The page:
I was recently asked to deliver a days training on scientific data visualisation. I spent a while scanning through papers to pull out what I see as the “7 deadly sins” of academic data visualisation (there are probably many more) .
These sins are rooted in a lack of time and training, an underestimation of the importance of data visualisation for conveying results and/or no real interest in producing good graphics. Frankly these reasons are perfectly understandable and I am not expecting academics to achieve excellence in design – that’s what graphic designers spend years perfecting. Instead, I am suggesting that we could all take a second look at our graphics in the light of these sins just to make sure they are easily understood and showcase the results of our hard earned analysis.
Rather than pick on anyone in particular, I have opted to feature my own published graphics here. I’m proud to say these are all a few years old now!
(1) The data dump
This is characterised by an attempt to show off the sheer volume or complexity of a dataset and manifests itself in overplotted points on graphs or enormous hairballs of interactions in network analysis. They often illicit an initial response of “oh wow that looks cool” but they are hard to understand. They make the point that the dataset is large and complex but that’s about it. The example above shows migration flows between countries in Europe. I picked it (and actually I don’t think it’s that bad) because it’s very hard to quantify interactions between countries amongst that mess of lines over France. Perhaps I could have used a chord diagram instead, or maybe small multiples for a selection of countries.
(2) 3D and (3) Duplication
I’ve used this example – of the distribution of people with the surname “Pendleton” in Great Britain – to illustrate the sins of using 3D and duplicating information in two (or more) elements of the same figure. 3D plots take a lot of thought to work well in the static 2D environment of academic publications. You lose many of the benefits of the extra dimension since much of the data can become obscured or the sense of perspective screws up the perception of the increments along the axes. In my example you can see a series of humps over the areas of Britain where most of the Pendletons live – great! Except all the action north of the largest hump is lost.
To account for this I therefore felt obliged to commit the 3rd sin – that of duplication – in order to convey the full distribution. Both show essentially the same data and 2D does it better. With so little space for figures in articles it is important that each one is working hard for you – if there are overlaps in content/ data then seek to combine them.
(4) Poor labeling
It is often the case that labels are left off graphics. Even the most basic scatter plot benefits from a label or two to highlight the most interesting data points. Well labelled plots make it much easier to explain the graphic in the caption or main text – it’s often the case that captions are filled with directions for the reader “see upper left” , “bottom right” etc etc these can often be avoided with a few well placed labels. The maps above clearly need labels – both for context (see below)- but also to help with interpretation. Map D, for example, shows toponyms so it could really benefit from me highlighting a few points by labelling the toponym they represent.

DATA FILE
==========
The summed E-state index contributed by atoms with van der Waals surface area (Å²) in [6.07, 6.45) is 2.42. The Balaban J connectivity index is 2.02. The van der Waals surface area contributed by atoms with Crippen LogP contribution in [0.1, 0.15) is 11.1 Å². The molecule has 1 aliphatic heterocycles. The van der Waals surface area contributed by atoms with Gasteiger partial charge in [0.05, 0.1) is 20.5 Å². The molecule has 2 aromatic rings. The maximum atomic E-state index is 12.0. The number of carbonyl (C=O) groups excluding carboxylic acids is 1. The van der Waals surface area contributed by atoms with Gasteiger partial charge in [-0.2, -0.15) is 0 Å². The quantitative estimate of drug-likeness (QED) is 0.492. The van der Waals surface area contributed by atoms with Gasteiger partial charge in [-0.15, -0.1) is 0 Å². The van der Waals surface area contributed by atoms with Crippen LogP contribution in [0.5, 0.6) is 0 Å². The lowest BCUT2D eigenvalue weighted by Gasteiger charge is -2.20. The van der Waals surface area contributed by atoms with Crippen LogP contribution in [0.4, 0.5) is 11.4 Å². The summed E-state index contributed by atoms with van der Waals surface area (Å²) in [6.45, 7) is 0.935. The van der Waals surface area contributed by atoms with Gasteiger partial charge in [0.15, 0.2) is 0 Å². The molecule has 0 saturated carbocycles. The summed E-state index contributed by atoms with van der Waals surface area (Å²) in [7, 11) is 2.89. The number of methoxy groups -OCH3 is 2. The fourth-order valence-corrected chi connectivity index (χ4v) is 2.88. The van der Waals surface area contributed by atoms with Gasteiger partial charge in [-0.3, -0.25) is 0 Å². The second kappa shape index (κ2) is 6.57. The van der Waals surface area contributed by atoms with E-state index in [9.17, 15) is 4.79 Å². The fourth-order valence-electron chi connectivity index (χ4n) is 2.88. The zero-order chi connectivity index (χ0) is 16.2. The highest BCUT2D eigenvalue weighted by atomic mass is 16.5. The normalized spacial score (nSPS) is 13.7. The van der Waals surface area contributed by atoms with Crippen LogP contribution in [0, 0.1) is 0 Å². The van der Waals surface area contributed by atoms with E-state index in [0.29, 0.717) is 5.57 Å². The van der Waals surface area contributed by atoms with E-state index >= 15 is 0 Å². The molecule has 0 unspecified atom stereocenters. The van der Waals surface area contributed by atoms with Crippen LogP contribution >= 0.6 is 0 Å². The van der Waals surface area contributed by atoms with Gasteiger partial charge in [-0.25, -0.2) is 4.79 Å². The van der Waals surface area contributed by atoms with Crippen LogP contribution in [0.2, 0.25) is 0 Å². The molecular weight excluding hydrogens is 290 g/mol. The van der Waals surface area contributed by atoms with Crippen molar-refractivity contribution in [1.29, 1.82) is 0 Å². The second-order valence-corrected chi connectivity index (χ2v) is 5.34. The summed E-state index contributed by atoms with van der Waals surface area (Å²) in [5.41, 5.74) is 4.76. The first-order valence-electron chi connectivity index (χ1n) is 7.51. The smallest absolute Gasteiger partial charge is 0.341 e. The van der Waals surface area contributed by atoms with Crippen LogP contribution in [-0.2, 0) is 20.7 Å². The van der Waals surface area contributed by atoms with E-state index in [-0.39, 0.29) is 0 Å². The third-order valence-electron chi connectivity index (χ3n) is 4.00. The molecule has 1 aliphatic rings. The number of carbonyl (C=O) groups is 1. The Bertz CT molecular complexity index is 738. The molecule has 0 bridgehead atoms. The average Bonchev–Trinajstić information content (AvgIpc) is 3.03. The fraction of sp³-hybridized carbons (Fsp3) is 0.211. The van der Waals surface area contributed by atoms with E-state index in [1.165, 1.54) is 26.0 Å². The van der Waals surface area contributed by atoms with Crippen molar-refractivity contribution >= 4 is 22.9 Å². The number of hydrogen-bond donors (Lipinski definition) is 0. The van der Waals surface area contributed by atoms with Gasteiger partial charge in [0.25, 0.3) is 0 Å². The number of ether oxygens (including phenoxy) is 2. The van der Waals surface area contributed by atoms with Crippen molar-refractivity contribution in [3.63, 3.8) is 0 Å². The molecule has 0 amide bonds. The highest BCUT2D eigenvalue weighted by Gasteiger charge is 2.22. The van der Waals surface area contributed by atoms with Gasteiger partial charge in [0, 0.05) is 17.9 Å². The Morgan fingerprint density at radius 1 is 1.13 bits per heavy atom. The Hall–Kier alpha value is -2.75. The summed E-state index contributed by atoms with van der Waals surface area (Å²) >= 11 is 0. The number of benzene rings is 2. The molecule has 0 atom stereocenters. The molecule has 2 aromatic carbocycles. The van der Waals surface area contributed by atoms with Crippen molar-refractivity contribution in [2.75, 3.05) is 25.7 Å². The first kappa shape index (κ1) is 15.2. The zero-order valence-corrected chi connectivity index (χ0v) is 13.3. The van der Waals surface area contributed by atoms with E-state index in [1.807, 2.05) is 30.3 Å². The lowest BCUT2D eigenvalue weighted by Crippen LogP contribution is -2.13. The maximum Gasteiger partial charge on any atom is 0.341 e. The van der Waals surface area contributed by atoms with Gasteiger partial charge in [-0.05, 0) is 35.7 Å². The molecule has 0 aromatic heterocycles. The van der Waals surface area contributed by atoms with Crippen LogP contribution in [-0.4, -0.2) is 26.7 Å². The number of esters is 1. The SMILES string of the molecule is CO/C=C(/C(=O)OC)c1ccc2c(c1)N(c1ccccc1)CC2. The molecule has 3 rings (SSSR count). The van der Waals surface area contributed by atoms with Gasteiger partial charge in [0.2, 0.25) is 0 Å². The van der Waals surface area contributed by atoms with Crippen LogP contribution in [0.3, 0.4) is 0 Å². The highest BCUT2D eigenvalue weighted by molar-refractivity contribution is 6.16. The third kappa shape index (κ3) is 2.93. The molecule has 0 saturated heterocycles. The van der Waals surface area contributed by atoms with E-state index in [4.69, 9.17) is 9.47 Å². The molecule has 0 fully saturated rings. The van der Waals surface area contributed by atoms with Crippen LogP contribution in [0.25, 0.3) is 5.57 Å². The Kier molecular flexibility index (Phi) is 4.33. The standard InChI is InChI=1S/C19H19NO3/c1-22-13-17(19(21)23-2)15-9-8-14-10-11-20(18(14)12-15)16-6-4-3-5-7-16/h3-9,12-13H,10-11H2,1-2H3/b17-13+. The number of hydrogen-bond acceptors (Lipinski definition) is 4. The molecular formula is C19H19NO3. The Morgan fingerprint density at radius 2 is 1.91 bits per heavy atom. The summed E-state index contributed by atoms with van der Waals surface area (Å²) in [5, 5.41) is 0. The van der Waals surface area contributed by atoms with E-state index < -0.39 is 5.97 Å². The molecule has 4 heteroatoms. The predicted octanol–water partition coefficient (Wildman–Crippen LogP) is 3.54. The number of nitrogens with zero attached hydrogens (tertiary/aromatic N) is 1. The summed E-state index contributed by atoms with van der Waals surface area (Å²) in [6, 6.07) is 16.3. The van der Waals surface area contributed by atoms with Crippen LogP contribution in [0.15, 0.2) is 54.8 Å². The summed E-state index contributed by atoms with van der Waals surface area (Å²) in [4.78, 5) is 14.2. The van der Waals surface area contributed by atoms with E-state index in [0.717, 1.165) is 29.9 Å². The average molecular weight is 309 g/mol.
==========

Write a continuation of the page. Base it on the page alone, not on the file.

I’m committing a multitude of sins with this map but I’d like to focus on colour. I think it’s still best to avoid colour where possible since black and white survives not just the printing but also the processing that journals often do to published graphics. As a rule rainbow colour palettes are pretty useless so should be avoided, as should colours that dominate (like my pink above). Certain disciplines seem to take a certain amount of pride in the number of colours they can cram on a graphic but people will struggle with more than 10. Try and keep the number of colours to a minimum, avoid clashes and take a look at websites such as Color Brewer for inspiration/ advice.
If a paper features a series of graphics it’s good to keep the same colours throughout. For example if red equates to a high value in the first graphic the reader will automatically assume the same rule applies throughout. If the colours jump around then that can cause unnecessary confusion.
“Chart junk” comes in any forms but it can be defined as anything on the graphic that is surplus to requirements or that gets in the way of its interpretation. Every element of the graphic needs a purpose, if it doesn’t have one – beyond you thinking it looks “cool” – then it can be best avoided. The map above shows the results of a demographic regionalisation of Britain – all it needs to show is the different coloured areas. There is no real reason for adding the terrain data, which actually alters the colours of each of the regions. The journal required a graticule but I would suggest that can go and I’m not sure the labels for theatre bodies add much either. The administrative units shown as grey lines clash with the regional colours but I think they are useful here so if I did this map again I’d recolour and keep them.
(7) Insufficient Context
This refers to the need to orientate the reader to the part of the world you are studying (in the case of maps) and also to the orders of magnitude the data may be referring to. Labels can help a lot here as can inset maps/ graphics to show the entire data distribution or the part of a country the figure refers to. Most readers won’t know the study area as well as you do so they’ll need some help with orientation etc. The map above, for example would benefit from a box to show where Aldwych is on the main graphic to help link it to the inset and it also needs a sense of scale because the extent of the map could be 10 miles or 100 unless you are familiar with London.